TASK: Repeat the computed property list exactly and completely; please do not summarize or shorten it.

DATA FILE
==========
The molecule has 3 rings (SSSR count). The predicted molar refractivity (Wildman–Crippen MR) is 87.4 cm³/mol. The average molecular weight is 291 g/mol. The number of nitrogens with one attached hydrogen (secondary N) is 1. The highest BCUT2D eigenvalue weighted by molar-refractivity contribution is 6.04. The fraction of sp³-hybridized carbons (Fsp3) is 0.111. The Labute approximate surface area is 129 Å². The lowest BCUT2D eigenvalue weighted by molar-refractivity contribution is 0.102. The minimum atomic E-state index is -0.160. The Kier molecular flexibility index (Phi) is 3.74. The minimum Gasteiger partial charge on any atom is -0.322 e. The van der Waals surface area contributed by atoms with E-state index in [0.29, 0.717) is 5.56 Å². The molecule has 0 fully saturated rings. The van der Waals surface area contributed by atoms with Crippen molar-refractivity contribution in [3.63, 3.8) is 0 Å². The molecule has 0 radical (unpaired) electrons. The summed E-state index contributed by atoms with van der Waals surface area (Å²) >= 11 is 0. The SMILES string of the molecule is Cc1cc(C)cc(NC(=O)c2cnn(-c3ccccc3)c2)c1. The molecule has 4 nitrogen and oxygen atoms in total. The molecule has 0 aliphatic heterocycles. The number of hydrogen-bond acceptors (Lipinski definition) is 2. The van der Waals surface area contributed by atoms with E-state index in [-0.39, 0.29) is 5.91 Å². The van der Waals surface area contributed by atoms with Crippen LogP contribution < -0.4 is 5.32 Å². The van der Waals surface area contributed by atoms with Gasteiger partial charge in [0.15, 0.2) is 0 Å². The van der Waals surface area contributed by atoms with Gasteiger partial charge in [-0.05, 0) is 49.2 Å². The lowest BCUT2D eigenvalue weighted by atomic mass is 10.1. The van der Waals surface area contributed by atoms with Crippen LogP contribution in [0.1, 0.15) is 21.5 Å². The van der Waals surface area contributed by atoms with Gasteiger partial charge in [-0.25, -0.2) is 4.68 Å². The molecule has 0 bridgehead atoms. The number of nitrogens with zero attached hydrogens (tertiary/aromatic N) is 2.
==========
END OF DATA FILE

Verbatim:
The molecule has 3 rings (SSSR count). The predicted molar refractivity (Wildman–Crippen MR) is 87.4 cm³/mol. The average molecular weight is 291 g/mol. The number of nitrogens with one attached hydrogen (secondary N) is 1. The highest BCUT2D eigenvalue weighted by molar-refractivity contribution is 6.04. The fraction of sp³-hybridized carbons (Fsp3) is 0.111. The Labute approximate surface area is 129 Å². The lowest BCUT2D eigenvalue weighted by molar-refractivity contribution is 0.102. The minimum atomic E-state index is -0.160. The Kier molecular flexibility index (Phi) is 3.74. The minimum Gasteiger partial charge on any atom is -0.322 e. The van der Waals surface area contributed by atoms with E-state index in [0.29, 0.717) is 5.56 Å². The molecule has 0 fully saturated rings. The van der Waals surface area contributed by atoms with Crippen molar-refractivity contribution in [3.63, 3.8) is 0 Å². The molecule has 0 radical (unpaired) electrons. The summed E-state index contributed by atoms with van der Waals surface area (Å²) >= 11 is 0. The SMILES string of the molecule is Cc1cc(C)cc(NC(=O)c2cnn(-c3ccccc3)c2)c1. The molecule has 4 nitrogen and oxygen atoms in total. The molecule has 0 aliphatic heterocycles. The number of hydrogen-bond acceptors (Lipinski definition) is 2. The van der Waals surface area contributed by atoms with E-state index in [-0.39, 0.29) is 5.91 Å². The van der Waals surface area contributed by atoms with Crippen LogP contribution < -0.4 is 5.32 Å². The van der Waals surface area contributed by atoms with Gasteiger partial charge in [0.15, 0.2) is 0 Å². The van der Waals surface area contributed by atoms with Gasteiger partial charge in [-0.05, 0) is 49.2 Å². The lowest BCUT2D eigenvalue weighted by atomic mass is 10.1. The van der Waals surface area contributed by atoms with Crippen LogP contribution in [0.1, 0.15) is 21.5 Å². The van der Waals surface area contributed by atoms with Gasteiger partial charge in [-0.25, -0.2) is 4.68 Å². The molecule has 0 bridgehead atoms. The number of nitrogens with zero attached hydrogens (tertiary/aromatic N) is 2.